As cyberattacks continue to rise, higher education institutions are building cultures of privacy and security to protect faculty and student data

How to protect your institution’s student data


As cyberattacks continue to rise, higher education institutions are building cultures of privacy and security to protect faculty and student data

Recent increases in data privacy awareness have come not a minute too soon, as the higher education ecosystem finds itself in critical discussions about data security as the number of compromising attacks continues to rise.

Two years ago, it would have been difficult to imagine the level of complexity in a university’s infrastructure and network operations that exists today because of the pandemic’s immense influence on higher education.

Usage of education technology has increased dramatically, helping higher education to continue to educate their students virtually but putting them under the spotlight of users and regulators alike. Students and families want to know that they can trust their institutions to keep personal information safe as the adoption of new technologies increases.

While higher education technology teams continue to evaluate the right actions to protect their institutions, the following best practices may be helpful to consider.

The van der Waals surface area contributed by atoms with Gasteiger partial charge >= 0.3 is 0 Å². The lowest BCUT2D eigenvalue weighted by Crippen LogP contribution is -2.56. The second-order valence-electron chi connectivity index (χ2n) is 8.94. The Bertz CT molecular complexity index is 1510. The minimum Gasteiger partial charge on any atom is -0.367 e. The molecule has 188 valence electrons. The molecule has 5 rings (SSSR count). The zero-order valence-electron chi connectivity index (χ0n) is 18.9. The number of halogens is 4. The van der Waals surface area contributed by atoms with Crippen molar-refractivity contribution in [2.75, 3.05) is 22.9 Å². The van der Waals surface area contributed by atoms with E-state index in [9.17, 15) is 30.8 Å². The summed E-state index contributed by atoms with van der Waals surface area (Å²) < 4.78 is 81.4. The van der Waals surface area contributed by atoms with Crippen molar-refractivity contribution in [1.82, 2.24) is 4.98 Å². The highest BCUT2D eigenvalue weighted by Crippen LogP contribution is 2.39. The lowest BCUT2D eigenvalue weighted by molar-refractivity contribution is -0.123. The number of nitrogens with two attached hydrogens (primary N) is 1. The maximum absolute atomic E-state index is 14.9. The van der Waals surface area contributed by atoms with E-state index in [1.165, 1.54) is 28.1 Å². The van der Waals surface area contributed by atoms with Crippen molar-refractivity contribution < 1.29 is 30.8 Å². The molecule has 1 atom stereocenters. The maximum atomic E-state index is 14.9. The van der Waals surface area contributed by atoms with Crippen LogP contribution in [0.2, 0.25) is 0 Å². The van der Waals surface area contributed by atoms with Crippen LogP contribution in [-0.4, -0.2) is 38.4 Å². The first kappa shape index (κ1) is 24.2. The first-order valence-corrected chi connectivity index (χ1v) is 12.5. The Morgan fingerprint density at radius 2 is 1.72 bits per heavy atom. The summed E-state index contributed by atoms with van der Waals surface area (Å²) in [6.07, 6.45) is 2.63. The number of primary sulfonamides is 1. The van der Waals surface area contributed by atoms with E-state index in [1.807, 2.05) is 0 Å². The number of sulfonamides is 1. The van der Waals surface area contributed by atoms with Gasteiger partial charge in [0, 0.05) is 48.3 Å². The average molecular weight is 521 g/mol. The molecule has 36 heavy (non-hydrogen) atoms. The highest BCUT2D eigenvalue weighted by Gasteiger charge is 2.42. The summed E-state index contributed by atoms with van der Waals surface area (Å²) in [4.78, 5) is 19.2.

1. Operating with transparency around data utilization creates trust with students and staff.

Institutions have seen a recent surge in criticism from users, including students and student organizations, around the various education technologies that penetrate the overall higher-ed experience. One of the most important ways to address this criticism is through transparency. Personalization, data analytics and data privacy do not have to be mutually exclusive.

They can coexist if designed with privacy in mind. When implementing a new tool that collects student data, institutions should consider providing the right level of visibility for users into what this technology is and what type of information it collects. Colleges and universities can also communicate to students how they are approaching new technologies with a privacy-first perspective to create peace of mind and a sense of confidence in their level of trust with the chosen vendor.

2. Establishing formal vendor risk assessment processes will help detect technology vulnerabilities and access points.

The procurement process for both renewals of existing software and the adoption of new technologies has traditionally focused more on capabilities and less around safeguards for security and privacy. To combat any potential data vulnerabilities when adopting new solutions, institutions are increasingly conducting in-depth reviews of all components that interface or have access to student and faculty information.

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